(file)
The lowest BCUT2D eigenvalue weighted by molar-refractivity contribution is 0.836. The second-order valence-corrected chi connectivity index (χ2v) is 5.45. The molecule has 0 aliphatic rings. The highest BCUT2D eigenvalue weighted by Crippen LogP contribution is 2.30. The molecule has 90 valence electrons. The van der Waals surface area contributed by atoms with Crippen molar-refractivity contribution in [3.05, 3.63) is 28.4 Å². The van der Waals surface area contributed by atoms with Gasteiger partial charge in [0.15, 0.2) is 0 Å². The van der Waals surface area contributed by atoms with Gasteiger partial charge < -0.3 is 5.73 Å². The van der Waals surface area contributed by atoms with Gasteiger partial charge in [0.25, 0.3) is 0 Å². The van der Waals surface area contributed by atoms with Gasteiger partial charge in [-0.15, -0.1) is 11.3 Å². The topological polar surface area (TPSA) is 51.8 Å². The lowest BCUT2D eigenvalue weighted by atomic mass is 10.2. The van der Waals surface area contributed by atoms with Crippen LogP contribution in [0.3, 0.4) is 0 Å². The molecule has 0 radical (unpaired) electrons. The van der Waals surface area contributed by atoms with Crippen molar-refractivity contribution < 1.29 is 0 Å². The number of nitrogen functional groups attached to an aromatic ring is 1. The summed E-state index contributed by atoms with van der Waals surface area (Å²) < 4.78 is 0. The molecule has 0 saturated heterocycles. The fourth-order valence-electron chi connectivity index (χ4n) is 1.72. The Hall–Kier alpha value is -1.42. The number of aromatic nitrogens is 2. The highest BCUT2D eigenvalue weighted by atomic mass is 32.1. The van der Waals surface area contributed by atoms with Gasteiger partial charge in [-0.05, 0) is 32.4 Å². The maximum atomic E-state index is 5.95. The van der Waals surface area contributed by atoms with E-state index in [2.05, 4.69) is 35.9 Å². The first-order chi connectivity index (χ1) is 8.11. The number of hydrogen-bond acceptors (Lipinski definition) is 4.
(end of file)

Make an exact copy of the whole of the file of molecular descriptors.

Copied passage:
The lowest BCUT2D eigenvalue weighted by molar-refractivity contribution is 0.836. The second-order valence-corrected chi connectivity index (χ2v) is 5.45. The molecule has 0 aliphatic rings. The highest BCUT2D eigenvalue weighted by Crippen LogP contribution is 2.30. The molecule has 90 valence electrons. The van der Waals surface area contributed by atoms with Crippen molar-refractivity contribution in [3.05, 3.63) is 28.4 Å². The van der Waals surface area contributed by atoms with Gasteiger partial charge in [0.15, 0.2) is 0 Å². The van der Waals surface area contributed by atoms with Gasteiger partial charge < -0.3 is 5.73 Å². The van der Waals surface area contributed by atoms with Gasteiger partial charge in [0.25, 0.3) is 0 Å². The van der Waals surface area contributed by atoms with Gasteiger partial charge in [-0.15, -0.1) is 11.3 Å². The topological polar surface area (TPSA) is 51.8 Å². The lowest BCUT2D eigenvalue weighted by atomic mass is 10.2. The van der Waals surface area contributed by atoms with Crippen LogP contribution in [0.3, 0.4) is 0 Å². The molecule has 0 radical (unpaired) electrons. The van der Waals surface area contributed by atoms with Crippen molar-refractivity contribution < 1.29 is 0 Å². The number of nitrogen functional groups attached to an aromatic ring is 1. The summed E-state index contributed by atoms with van der Waals surface area (Å²) < 4.78 is 0. The molecule has 0 saturated heterocycles. The fourth-order valence-electron chi connectivity index (χ4n) is 1.72. The Hall–Kier alpha value is -1.42. The number of aromatic nitrogens is 2. The highest BCUT2D eigenvalue weighted by atomic mass is 32.1. The van der Waals surface area contributed by atoms with Gasteiger partial charge in [-0.05, 0) is 32.4 Å². The maximum atomic E-state index is 5.95. The van der Waals surface area contributed by atoms with E-state index in [2.05, 4.69) is 35.9 Å². The first-order chi connectivity index (χ1) is 8.11. The number of hydrogen-bond acceptors (Lipinski definition) is 4.